The gal pals and their boy toys hold magazines at arm's length and squint? The directors might as well have had Mr. Big reach over and pop a Viagra.

"The condition is called presbyopia, and it's a part of the normal aging process," explains Elizabeth Simmons, assistant professor of ophthalmology at the University of Connecticut Health Center in Farmington. "As the elasticity of the eye naturally decreases, close-up sight is affected. It happens to most everyone when they hit their 40s and 50s."

Even the trendiest can't escape. It's been 10 years since the HBO series began, and Carrie, Miranda and Charlotte are now in their 40s. Samantha celebrates the big 5-0 at the movie's end. Sarah Jessica Parker, who co-produced the film (and plays the part of Carrie), said the group decided not to dodge the age issue.

"When we started cobbling together the movie, we knew there was only one road we could take," said Parker in an interview with The Associated Press before the movie was released. "You cannot pretend we're 32, still running around New York drinking with liberty and looking for interesting sexual partnerships. It would have been vulgar. None of us wanted that."

Instead, reading glasses join flower pins, Manolo Blahniks and horseshoe necklaces as must-have accessories, and "cheaters" takes on a whole new meaning. For the country's trailing-edge boomers (born between 1956 and 1964) and Gen Xers (born between 1965 and 1979), it's nothing short of culture shock, says Mark Levit, president of VisAcuity.com, a Web-based business specializing in trendy designer reading glasses.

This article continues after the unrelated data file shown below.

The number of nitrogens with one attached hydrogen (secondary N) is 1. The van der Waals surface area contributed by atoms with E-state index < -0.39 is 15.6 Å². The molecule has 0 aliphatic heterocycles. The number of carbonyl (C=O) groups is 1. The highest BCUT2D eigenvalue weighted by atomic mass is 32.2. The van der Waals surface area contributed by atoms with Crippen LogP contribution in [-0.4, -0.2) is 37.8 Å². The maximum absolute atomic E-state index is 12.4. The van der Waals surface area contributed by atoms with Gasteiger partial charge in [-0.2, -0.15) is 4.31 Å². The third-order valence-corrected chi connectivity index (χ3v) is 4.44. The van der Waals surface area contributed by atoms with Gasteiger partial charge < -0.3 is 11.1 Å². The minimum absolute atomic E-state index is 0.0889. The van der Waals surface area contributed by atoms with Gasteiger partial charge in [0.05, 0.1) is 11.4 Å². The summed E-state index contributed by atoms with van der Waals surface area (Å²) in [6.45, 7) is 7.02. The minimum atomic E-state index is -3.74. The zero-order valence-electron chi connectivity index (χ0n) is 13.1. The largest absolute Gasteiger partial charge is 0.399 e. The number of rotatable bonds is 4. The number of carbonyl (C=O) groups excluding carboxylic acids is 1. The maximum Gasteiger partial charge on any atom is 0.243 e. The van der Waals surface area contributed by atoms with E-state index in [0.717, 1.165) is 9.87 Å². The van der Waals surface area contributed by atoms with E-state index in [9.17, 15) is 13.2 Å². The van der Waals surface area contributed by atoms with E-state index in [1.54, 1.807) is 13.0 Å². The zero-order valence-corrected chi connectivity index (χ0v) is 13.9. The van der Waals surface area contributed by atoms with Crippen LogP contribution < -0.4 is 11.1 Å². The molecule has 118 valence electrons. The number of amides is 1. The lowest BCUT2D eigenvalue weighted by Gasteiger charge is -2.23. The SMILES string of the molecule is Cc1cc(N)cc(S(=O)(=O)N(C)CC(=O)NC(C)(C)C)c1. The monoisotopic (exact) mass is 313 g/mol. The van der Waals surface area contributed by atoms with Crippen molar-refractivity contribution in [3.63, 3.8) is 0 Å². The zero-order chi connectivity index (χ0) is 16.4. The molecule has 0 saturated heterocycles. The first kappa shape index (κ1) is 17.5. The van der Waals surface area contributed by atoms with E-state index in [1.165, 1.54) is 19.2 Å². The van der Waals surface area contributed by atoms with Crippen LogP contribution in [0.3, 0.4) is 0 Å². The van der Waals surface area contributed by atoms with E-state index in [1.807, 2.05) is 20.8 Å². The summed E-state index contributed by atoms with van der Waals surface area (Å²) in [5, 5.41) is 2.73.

"Older boomers have already had to face the fact that they're aging," says Levit, a former professor of marketing at New York University who teaches advertising at the University of Miami. "This younger group isn't going there. They're not going to wear drugstore glasses on a chain around their necks. If they have to use readers, they're going to relate them as a trendy fashion statement, not a necessity."

In fact, says Levit, "trendy reading glasses" and "cool reading glasses" are popular search-engine terms, and VisAcuity's "New" section receives the most traffic. While older boomers are ordering "Hootenanny," "Strawberry Fields," "Hare Krishna" and other retro-style glasses, Gen Xers are choosing "Tryst," "Smokin' Cool," "Hollywood Eyes" and "Brazillia." "Vanity plays in here," says Levit. Before stocking up on reading glasses, Simmons recommends individuals experiencing any vision problems to schedule an eye exam. If presbyopia is diagnosed, options include prescription lenses or over-the-counter styles.